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Bruce Jackson (b. 1936), Dominoes on Death Row, Texas, 1979; photograph; Courtesy of the artist

Bruce Jackson (b. 1936), Dominoes on Death Row, Texas, 1979; photograph; Courtesy of the artist

Lecture / Discussion  |  Being There: How Mass Incarceration Imprisons Communities

presented by McMillan Empowerment Enterprise and the Burchfield Penney

Thursday, May 16, 2013, 6–8 pm

Reception Area  

Well-known in some circles as the dean of prison culture, scholar and humanist Bruce Jackson began visiting penitentiaries in the South in the early-’60s first to record folk songs and then to interview inmates about their life in and out of the criminal justice system.

Since then, America’s incarceration rate has quintupled and risen for the past 36 years to be the world’s highest: about one in 100 adults, a total of nearly 2.3 million people.

According to the New York Times, among African-Americans who have grown up during the era of mass incarceration, one in four has had a parent locked up at some point during childhood. For black men in their 20s and early 30s without a high school diploma, the incarceration rate is so high — nearly 40 percent nationwide — that they’re more likely to be behind bars than to have a job.

No one denies that some people belong in prison but mass incarceration increases poverty, disrupts families and children left behind are more likely to suffer academically and socially.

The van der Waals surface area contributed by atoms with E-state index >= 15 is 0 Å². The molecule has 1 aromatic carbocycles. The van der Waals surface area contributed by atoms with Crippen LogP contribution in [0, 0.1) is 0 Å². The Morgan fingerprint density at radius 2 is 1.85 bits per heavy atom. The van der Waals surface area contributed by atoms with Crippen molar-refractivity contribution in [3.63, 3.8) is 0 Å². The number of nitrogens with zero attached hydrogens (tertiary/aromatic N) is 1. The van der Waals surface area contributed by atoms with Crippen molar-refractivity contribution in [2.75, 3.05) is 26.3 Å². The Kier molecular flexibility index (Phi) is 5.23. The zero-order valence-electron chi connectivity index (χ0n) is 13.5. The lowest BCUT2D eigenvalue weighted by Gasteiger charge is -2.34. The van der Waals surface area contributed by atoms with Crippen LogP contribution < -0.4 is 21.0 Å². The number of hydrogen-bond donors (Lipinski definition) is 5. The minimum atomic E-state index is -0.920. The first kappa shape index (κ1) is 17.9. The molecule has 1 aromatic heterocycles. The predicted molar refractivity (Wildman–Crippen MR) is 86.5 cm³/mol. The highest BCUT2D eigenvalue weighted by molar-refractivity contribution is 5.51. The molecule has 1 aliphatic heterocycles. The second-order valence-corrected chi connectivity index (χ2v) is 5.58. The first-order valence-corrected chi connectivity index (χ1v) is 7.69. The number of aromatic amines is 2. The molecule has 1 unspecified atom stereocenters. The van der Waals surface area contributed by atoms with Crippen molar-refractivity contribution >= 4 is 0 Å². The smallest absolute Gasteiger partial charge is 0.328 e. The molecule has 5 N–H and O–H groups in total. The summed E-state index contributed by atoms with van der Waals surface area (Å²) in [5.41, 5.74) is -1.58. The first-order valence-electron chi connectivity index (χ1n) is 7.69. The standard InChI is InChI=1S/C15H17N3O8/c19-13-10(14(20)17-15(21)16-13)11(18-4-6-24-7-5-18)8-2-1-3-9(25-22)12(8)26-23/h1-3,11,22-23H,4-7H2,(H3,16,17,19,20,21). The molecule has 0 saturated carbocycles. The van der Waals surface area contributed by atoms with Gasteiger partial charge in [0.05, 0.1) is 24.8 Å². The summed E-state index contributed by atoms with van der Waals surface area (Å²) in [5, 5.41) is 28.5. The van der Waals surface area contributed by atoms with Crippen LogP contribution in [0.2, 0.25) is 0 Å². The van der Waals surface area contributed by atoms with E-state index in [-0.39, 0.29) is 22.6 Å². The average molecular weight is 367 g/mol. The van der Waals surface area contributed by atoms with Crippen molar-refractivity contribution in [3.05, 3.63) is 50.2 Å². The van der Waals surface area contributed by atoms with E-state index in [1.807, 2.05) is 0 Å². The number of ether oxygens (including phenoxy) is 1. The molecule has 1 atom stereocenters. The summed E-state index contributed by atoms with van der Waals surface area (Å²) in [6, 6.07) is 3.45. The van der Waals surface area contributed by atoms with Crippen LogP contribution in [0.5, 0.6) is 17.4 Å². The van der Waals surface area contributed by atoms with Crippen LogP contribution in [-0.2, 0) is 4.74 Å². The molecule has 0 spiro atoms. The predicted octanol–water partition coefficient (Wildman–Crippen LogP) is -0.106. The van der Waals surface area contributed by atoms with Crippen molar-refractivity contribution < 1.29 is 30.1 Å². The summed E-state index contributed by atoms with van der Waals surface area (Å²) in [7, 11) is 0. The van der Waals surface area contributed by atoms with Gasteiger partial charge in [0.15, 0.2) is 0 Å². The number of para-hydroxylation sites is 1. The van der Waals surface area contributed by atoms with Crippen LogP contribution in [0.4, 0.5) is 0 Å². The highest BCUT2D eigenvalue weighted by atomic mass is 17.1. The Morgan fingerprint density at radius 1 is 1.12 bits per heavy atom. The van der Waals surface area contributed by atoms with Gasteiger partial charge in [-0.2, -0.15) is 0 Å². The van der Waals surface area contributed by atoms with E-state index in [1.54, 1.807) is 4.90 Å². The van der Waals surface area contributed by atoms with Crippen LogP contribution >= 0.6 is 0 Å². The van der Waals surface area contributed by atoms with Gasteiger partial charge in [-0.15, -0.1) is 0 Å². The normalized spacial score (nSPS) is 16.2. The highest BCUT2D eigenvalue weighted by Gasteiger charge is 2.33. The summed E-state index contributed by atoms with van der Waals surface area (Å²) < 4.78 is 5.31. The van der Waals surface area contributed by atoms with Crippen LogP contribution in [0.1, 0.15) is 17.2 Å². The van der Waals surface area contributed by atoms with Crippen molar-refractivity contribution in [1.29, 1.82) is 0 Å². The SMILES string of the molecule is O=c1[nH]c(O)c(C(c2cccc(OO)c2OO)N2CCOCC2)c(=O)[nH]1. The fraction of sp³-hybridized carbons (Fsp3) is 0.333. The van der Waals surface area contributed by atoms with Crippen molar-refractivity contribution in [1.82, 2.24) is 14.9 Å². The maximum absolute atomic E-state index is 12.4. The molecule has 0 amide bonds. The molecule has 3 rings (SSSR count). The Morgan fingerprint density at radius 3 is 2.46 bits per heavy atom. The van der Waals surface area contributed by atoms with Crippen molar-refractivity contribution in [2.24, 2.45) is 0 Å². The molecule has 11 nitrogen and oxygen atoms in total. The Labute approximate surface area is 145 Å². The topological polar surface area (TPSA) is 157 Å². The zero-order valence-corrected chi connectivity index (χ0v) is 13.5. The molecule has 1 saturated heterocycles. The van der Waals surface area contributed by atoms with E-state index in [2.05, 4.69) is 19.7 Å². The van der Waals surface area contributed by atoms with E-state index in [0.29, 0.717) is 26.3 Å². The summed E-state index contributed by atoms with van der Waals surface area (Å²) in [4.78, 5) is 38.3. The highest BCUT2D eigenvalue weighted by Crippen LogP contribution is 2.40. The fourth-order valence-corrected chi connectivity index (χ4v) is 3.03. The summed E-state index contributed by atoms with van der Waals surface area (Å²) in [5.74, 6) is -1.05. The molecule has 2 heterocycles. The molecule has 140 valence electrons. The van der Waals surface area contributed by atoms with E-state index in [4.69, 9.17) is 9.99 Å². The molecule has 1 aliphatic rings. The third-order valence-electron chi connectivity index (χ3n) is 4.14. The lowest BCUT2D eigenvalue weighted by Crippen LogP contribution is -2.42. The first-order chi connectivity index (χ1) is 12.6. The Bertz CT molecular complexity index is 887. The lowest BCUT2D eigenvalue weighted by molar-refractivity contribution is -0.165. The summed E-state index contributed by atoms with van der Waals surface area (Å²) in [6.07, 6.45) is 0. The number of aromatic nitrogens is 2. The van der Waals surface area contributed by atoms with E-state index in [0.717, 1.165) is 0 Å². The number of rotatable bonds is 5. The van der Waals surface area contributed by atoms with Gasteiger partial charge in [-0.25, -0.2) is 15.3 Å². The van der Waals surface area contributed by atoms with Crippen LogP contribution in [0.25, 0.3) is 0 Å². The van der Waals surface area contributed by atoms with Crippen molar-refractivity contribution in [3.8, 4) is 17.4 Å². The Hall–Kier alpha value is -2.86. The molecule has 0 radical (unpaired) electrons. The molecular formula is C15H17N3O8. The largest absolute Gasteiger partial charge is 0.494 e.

How do we create a penal system more effective for society as a whole? Give a second chance to thousands of young ex-offenders transitioning back into their communities?

Join McMillan Empowerment Enterprise and the Burchfield Penney for a discussion on crime, custody and community, Thursday, May 16, 6 PM. The evening kicks with an exclusive guided tour of Being There: Bruce Jackson, Photographs 1962—2012. Bruce Jackson will share of his award-winning work and experiences documenting prison systems on view at the Center.

A panel discussion moderated by Buffalo News columnist Rod Watson follows:

Karima Amin, Founder/Director, Prisoners Are People Too - program promotes the growth and understanding of the plight of prisoners and their families, and the challenges of re-entry.

Ron Stewart, Ph.D., Buffalo State - a sociology professor, Dr. Stewart’s teachings focus on the African-American family, race and ethnic relations, gender studies, and community development. Dr. Stewart authored the book African-American Husbands: A Study of Black Family Life, and an array of articles focusing on African-American men.

Umar Adeyola – founder, HEART (Helping Empower At-Risk Teens) – an agency dedicated to helping address the needs of youth offenders, ages 16 -19, to help break the cycle between criminality and re-arrests rates.

Alfonso Carter – Alfonso Carter, ex-offender and successful entrepreneur - Alfonso will share his passionate reality of growing up in Niagara Falls, NY, and how he was influenced by the street life.